Install: The install process is identical to that of standard Redhat linux, except one thing. It gives you a choice of 5 package groups, what it calls “Installation Classes’. Different pre-defined package groups will be installed based on what installation class you choose. This approach has its own good and bad points. It’s very good for people who are new to Linux as it saves them the trouble of choosing from thousands of packages. But on the other hand, ‘office workstation’ installation class does not include development tools and the ‘classroom workstation’ installation class includes games!! It should be noted that the users can either accept these pre-defined package groups as it is or they can make changes as they wish by selecting/deselecting packages. Very handy feature. Anyway, the good old custom mode is present too. As any regular reader of OSnews would have guessed that’s what I chose. Install went smoothly, except for one small hiccup which I describe in the support section.

Multimedia: This is one of the biggest selling points of this distro. The phrase doesn’t make much sense when you consider that this distro is free but anyway. It comes pre-installed with mp3 plug-in for xmms. Though why they don’t include equalizer presets is beyond me. In fact, none of the distros that I have seen so far include these. It’s a very simple thing to import the presets from winamp and I wish this distro had done so. Maybe in the next version!
Mplayer comes with divX and OpenDivX plug-ins pre-installed to watch DVDs ripped in divX format. Among CD writers, k3b has been included which I believe is the best CD burning application in the Linux land.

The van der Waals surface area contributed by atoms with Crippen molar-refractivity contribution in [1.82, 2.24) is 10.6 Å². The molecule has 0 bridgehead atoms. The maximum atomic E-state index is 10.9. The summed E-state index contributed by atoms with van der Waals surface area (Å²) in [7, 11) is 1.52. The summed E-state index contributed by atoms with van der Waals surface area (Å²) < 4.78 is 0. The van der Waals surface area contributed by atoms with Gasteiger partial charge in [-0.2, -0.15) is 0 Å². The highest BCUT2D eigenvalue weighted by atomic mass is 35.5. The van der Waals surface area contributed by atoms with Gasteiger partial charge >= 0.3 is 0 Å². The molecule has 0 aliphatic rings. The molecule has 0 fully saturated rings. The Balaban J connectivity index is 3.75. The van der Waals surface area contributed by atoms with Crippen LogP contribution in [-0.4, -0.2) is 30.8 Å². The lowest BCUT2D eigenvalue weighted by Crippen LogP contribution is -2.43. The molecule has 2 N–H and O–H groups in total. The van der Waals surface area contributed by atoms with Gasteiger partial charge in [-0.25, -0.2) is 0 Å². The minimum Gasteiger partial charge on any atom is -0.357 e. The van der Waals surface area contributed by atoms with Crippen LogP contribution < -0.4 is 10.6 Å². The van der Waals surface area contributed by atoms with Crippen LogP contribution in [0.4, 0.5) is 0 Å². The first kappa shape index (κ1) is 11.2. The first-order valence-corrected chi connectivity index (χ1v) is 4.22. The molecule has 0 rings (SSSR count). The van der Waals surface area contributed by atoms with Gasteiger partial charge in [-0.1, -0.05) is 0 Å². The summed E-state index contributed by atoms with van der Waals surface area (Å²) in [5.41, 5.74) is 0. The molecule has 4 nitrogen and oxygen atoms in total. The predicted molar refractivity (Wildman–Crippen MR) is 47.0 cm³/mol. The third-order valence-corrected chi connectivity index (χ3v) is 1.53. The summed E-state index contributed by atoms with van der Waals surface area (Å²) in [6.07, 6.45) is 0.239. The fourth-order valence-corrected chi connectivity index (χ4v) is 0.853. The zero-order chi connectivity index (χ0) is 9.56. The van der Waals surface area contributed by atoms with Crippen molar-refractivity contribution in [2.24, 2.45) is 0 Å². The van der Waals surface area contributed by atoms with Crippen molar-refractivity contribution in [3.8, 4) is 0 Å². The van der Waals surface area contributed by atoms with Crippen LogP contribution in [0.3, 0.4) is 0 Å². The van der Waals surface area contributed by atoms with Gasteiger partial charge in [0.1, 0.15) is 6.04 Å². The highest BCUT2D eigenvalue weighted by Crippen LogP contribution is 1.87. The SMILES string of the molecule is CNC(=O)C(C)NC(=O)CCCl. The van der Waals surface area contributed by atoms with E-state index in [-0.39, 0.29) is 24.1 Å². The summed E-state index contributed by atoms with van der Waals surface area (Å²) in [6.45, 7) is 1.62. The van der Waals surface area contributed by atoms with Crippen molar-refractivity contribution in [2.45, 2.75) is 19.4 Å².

Internet: Mozilla comes with the Modern theme as the default, which looks beautiful compared to that crappy Classic theme and it comes with Flash plug-in pre-installed. These are small things but these are what give the users a better experience. Version 3.1 of Lorma Linux had java pre-installed but it was removed in release 4.0 because of space constraints. I wish they had retained it and removed some other application instead. One candidate for removal could have been Scribus, used for desktop publishing. It is a very specialized application and there are very few people who would be using it in production environment.

Lorma Linux comes with Yahoo messenger pre-loaded for instant messaging. With recent issues regarding gaim and MSN chat rooms access, who knows if Yahoo would also block access to gaim users. I find it very reassuring to have Yahoo messenger ported to Linux as all my friends are not Linux users and most of them use Yahoo messenger anyway.
For enjoying streaming audio and video, RealPlayer is present. It is the freeware version and it forces you to register it when you launch it for the first time. I wonder why it does that. I just gave it a dummy mail-id and off I went.